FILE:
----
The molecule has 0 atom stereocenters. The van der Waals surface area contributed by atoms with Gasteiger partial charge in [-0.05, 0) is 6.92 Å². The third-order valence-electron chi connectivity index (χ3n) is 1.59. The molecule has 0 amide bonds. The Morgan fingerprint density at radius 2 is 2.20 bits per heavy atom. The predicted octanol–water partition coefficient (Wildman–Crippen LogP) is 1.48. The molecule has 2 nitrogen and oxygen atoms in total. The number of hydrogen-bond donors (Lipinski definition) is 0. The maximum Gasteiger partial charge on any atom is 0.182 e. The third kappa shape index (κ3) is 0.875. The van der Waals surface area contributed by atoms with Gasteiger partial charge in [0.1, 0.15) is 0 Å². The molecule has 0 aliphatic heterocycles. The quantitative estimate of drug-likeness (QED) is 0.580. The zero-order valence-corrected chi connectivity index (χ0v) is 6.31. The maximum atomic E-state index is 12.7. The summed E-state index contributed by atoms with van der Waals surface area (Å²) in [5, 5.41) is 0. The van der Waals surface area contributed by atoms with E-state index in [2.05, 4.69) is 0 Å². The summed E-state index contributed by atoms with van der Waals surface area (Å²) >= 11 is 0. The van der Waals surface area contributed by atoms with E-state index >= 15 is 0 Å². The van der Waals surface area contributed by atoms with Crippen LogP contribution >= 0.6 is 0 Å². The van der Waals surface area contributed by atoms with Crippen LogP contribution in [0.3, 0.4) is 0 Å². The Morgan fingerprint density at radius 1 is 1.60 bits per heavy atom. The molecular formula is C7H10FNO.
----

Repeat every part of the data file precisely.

The molecule has 0 atom stereocenters. The van der Waals surface area contributed by atoms with Gasteiger partial charge in [-0.05, 0) is 6.92 Å². The third-order valence-electron chi connectivity index (χ3n) is 1.59. The molecule has 0 amide bonds. The Morgan fingerprint density at radius 2 is 2.20 bits per heavy atom. The predicted octanol–water partition coefficient (Wildman–Crippen LogP) is 1.48. The molecule has 2 nitrogen and oxygen atoms in total. The number of hydrogen-bond donors (Lipinski definition) is 0. The maximum Gasteiger partial charge on any atom is 0.182 e. The third kappa shape index (κ3) is 0.875. The van der Waals surface area contributed by atoms with Gasteiger partial charge in [0.1, 0.15) is 0 Å². The molecule has 0 aliphatic heterocycles. The quantitative estimate of drug-likeness (QED) is 0.580. The zero-order valence-corrected chi connectivity index (χ0v) is 6.31. The maximum atomic E-state index is 12.7. The summed E-state index contributed by atoms with van der Waals surface area (Å²) in [5, 5.41) is 0. The van der Waals surface area contributed by atoms with E-state index in [2.05, 4.69) is 0 Å². The summed E-state index contributed by atoms with van der Waals surface area (Å²) >= 11 is 0. The van der Waals surface area contributed by atoms with E-state index >= 15 is 0 Å². The van der Waals surface area contributed by atoms with Crippen LogP contribution >= 0.6 is 0 Å². The van der Waals surface area contributed by atoms with Crippen LogP contribution in [0.3, 0.4) is 0 Å². The Morgan fingerprint density at radius 1 is 1.60 bits per heavy atom. The molecular formula is C7H10FNO.